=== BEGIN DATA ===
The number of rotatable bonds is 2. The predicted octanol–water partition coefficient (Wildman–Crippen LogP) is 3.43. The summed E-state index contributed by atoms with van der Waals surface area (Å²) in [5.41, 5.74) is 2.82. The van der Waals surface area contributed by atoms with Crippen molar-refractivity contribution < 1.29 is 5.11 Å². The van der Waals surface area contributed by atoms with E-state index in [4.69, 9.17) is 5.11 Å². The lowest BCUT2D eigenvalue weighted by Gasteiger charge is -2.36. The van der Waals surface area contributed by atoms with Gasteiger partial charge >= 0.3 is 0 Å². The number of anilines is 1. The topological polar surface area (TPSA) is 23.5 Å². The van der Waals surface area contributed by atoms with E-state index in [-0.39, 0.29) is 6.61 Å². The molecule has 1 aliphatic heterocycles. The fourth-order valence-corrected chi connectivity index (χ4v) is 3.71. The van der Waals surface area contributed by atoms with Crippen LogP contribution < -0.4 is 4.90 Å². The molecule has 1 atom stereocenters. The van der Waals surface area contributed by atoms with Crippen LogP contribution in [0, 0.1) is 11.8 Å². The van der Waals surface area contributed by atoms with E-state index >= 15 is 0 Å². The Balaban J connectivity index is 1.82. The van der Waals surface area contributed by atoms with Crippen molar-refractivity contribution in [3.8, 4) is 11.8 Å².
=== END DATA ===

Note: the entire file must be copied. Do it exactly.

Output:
The number of rotatable bonds is 2. The predicted octanol–water partition coefficient (Wildman–Crippen LogP) is 3.43. The summed E-state index contributed by atoms with van der Waals surface area (Å²) in [5.41, 5.74) is 2.82. The van der Waals surface area contributed by atoms with Crippen molar-refractivity contribution < 1.29 is 5.11 Å². The van der Waals surface area contributed by atoms with E-state index in [4.69, 9.17) is 5.11 Å². The lowest BCUT2D eigenvalue weighted by Gasteiger charge is -2.36. The van der Waals surface area contributed by atoms with Gasteiger partial charge >= 0.3 is 0 Å². The number of anilines is 1. The topological polar surface area (TPSA) is 23.5 Å². The van der Waals surface area contributed by atoms with E-state index in [-0.39, 0.29) is 6.61 Å². The molecule has 1 aliphatic heterocycles. The fourth-order valence-corrected chi connectivity index (χ4v) is 3.71. The van der Waals surface area contributed by atoms with Crippen LogP contribution < -0.4 is 4.90 Å². The molecule has 1 atom stereocenters. The van der Waals surface area contributed by atoms with Crippen LogP contribution in [0, 0.1) is 11.8 Å². The van der Waals surface area contributed by atoms with E-state index >= 15 is 0 Å². The Balaban J connectivity index is 1.82. The van der Waals surface area contributed by atoms with Crippen molar-refractivity contribution in [3.8, 4) is 11.8 Å².